What is Marfan Syndrome?
Marfan Syndrome is a genetic disorder of the connective tissue, affecting the skeleton, lungs, eyes, heart and blood vessels. The condition is caused by a single abnormal gene, often from a parent who is also affected. One-quarter of cases may be the result of a spontaneous gene mutation. Marfan Syndrome affects approximately 200,000 people in the United States; both men and women of any race or ethnic group may be affected.
What medical problems are associated with Marfan Syndrome?
Marfan Syndrome primarily affects the cardiovascular and skeletal systems. Patients with Marfan Syndrome also have vision programs; many are near-sighted and about fifty percent suffer from dislocation of the ocular lens.
Marfan Syndrome affects the cardiovascular system by making the aorta wider and more fragile. This can lead to leakage of the aortic valve or tears (dissection) in the aortic wall. This may requires surgery to repair. Additionally, the heart’s mitral valve may leak and an irregular heart rhythm may develop.
Finally, Marfan Syndrome may lead to curvature of the spine, an abnormally shaped chest, loose joins and disproportionate growth. Because of this, patients with Marfan Syndrome are typically taller in stature.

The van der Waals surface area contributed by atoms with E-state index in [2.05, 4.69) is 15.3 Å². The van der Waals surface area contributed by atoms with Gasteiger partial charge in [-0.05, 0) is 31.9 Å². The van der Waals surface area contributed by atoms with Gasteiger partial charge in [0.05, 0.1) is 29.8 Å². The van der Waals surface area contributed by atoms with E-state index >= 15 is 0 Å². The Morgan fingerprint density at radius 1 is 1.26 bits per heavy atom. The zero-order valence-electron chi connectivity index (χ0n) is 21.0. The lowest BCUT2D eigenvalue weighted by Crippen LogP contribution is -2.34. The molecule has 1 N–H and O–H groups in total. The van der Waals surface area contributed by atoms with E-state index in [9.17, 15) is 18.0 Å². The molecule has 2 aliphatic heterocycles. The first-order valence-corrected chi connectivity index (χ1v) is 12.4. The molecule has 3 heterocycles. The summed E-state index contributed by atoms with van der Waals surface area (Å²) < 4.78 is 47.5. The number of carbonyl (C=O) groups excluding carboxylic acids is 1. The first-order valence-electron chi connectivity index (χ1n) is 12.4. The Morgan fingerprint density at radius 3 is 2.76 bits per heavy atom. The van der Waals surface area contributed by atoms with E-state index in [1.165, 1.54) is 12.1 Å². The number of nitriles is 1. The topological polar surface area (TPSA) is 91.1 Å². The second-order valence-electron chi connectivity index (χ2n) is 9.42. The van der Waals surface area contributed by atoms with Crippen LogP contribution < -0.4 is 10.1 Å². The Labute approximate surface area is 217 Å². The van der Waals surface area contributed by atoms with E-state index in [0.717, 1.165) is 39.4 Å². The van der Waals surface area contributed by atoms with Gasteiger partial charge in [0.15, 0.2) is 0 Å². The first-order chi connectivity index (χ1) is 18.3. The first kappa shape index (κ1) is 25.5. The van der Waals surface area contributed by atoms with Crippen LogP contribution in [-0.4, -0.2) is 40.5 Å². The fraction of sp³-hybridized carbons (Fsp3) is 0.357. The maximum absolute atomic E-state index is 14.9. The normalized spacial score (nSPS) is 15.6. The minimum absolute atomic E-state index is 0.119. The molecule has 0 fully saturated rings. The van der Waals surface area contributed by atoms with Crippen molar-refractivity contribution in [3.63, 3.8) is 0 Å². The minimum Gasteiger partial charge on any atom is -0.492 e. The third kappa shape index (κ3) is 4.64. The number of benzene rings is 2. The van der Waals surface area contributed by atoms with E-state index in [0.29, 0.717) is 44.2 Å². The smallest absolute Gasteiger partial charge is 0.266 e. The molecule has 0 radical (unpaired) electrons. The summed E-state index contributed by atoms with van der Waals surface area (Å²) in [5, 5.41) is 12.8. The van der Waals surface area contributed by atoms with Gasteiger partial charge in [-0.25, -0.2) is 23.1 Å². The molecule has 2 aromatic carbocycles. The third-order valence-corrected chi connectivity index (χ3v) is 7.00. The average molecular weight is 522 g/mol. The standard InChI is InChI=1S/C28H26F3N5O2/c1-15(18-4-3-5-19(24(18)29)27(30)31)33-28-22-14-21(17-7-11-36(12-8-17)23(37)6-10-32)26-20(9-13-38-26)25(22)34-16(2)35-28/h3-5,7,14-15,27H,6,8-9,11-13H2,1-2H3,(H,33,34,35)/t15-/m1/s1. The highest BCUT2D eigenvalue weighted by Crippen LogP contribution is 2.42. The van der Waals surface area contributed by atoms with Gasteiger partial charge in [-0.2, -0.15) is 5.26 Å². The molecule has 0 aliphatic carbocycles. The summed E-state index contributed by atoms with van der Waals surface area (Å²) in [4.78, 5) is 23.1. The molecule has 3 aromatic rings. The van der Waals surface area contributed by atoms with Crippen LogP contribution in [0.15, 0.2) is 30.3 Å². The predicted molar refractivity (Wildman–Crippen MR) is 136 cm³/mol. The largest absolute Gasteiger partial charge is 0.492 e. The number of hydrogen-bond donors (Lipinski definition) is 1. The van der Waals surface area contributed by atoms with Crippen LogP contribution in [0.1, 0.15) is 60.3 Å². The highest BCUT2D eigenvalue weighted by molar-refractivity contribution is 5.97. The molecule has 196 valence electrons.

How is Marfan Syndrome diagnosed?
There is no specific laboratory test for Marfan Syndrome, and the disorder may vary from individual to individual. Many people may not have any outward indicators at all.
To be diagnosed, a person would require a complete physical examination that focuses on the systems affected by the disorder. This includes:
How is Marfan Syndrome treated?
There is currently no cure for Marfan Syndrome; however careful management of the condition can improve a patient’s prognosis and lengthen the life span.
Every affected person should work closely with his/her physician(s) for their customized treatment plan. However, in general, treatment includes the following:
Annual echocardiogram to monitor the size and function of the heart and aorta.
Initial eye examination with a slit-lamp to detect lens dislocation, with periodic follow-up.
Careful monitoring of the skeletal system, especially during childhood and adolescence.
Beta-blocker medications to lower blood pressure and reduce stress on the aorta.
Antibiotics and other medications may be necessary prior to any dental or genito-urinary procedures to reduce the risk of infection in people who experience mitral valve prolapse or who have artificial heart valves.
Lifestyle adaptations, such as the avoidance of strenuous exercise and contact sports, are often necessary to reduce the risk of injury to the aorta.